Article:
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Tom and Jerry’s Father’s Day special: Part I

325th Fighter Wing

U.S. Air Force Capt. Tom, 95th Fighter Squadron F-22 Raptor pilot (left), and retired Lt. Col. Jerry, 53rd Weapons Evaluation Group QF-16 Aerial Target test pilot (right), stand in front of a QF-16 at Tyndall Air Force Base, Fla., May 8, 2018. As father and son, Tom and Jerry had the opportunity to fly their respective aircraft during a simulated dog fight. (U.S. Air Force photo illustration by Staff Sgt. Sergio A. Gamboa/Released)

TYNDALL AIR FORCE BASE, Fla. --

In the early afternoon hours, a game of cat and mouse is played, Jerry once again on the verge of getting the best of Tom. This time the tides have turned, Tom came out victorious. These characters however, are not the cartoon stars some may be thinking about, they are a father-son duo in the U.S. Air Force.

Retired U.S. Air Force Lt. Col. Jerry, 53rd Weapons Evaluation Group QF-16 aerial target pilot, passed on the Air force lineage to his son Tom, 95th Fighter Squadron F-22 Raptor lead pilot.

Jerry grew up in Minnesota where he graduated high school. After visiting a few Air Force bases as a student, he decided once he graduated high school he would join the Air Force.

“I went [to the Air Force Academy] a few times and was impressed with what I saw, the academic program and other development opportunities, I then made it my primary choice,” Jerry said. “I joined because I wanted an opportunity to serve the country.”

And serve his country he has. After the academy, he was put on track to be a fighter pilot. Upon completion of training, he was assigned as an F-15 Eagle pilot.

Throughout his 30 plus years of working in the Air Force, Jerry flew F-15s for over 22 years, transitioned to the QF-4 Aerial Target and now flies QF-16 Aerial Targets at the 53rd WEG.

Following in his father’s footsteps, Tom decided he wanted to join the Air Force and headed to the academy himself.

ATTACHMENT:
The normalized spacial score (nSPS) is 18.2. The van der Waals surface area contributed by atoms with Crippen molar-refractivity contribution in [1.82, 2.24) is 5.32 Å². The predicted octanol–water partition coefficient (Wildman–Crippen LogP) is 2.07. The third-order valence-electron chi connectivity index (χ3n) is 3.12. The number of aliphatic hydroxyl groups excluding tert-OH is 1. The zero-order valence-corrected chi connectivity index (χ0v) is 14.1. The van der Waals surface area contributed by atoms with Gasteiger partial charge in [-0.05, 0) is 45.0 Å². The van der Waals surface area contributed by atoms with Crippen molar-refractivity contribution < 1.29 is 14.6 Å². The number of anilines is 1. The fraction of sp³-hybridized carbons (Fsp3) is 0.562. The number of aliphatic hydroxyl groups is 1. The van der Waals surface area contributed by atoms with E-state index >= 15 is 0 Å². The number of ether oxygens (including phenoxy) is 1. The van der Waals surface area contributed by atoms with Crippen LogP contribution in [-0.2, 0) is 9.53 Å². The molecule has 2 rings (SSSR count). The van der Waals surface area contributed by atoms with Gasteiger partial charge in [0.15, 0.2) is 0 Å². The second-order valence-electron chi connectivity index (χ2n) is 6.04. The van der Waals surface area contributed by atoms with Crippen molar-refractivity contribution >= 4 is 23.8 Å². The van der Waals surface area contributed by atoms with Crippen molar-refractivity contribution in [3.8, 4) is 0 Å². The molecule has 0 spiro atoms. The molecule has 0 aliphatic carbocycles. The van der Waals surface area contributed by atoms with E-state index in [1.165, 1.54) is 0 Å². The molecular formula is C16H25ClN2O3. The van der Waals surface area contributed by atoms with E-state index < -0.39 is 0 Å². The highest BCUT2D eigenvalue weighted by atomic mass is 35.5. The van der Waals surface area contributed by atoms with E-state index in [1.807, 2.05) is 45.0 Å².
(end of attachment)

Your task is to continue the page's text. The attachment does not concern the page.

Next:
“I had an idea that I wanted to fly planes when I was younger and started to think what I wanted to be when I grew up,” Tom said. “I grew up seeing my dad fly planes and being around Air Force bases a lot. For many of the same reasons, I wanted to join the academy just like him.”

Being in the military Jerry traveled around the world with his family, going from Holloman Air Force Base, New Mexico, to Royal Air Force Lakenheath, England, and finally ending up at Tyndall in 1998. There he transitioned from active duty to Air National Guard and then to a civilian in the Air Force.

“Raising Tom was good, fun, rewarding,” Jerry said. “I made it my goal to never slow him down until he was out of high school. I was excited and very happy that he chose to follow in the same footsteps that I did. It made me very proud of him, at the same time, I wanted him to succeed on his own merit. I have been watching his accomplishments with a great deal a pride and am humbled and thankful we are able to have a career serving our country and accomplishing the mission of the Air Force.”

After graduating the academy in 2013, Tom went to Vance Air Force Base, Oklahoma, then to Tyndall where he completed his pilot training at the only F-22 Raptor training school in the world at the 43rd Fighter Squadron.

“As a pilot you get back-to-back nonstop awesome flying, there are times when it drags, but it is the best job you can have,” Tom said.

Jerry concurred with his son, showing that no matter the level of experience, the joy found in taking part in the mission is the same.

“I would back that up,” his dad chimed in as he looked over at his son and smiled. “There are some times that are routine and repetitive than others. But even those periods are rewarding in the sense you know you are doing something that is required for national defense. Being a pilot gives us opportunities that you don’t get anywhere else.”

Tom and Jerry, son and father, had the chance to fly their corresponding aircraft as adversaries in an F-22 and QF-16 right before Father’s Day.

To view the recount of the actual mission read Tom and Jerry’s Father’s Day special: Part II and visit www.tyndall.af.mil at a later date.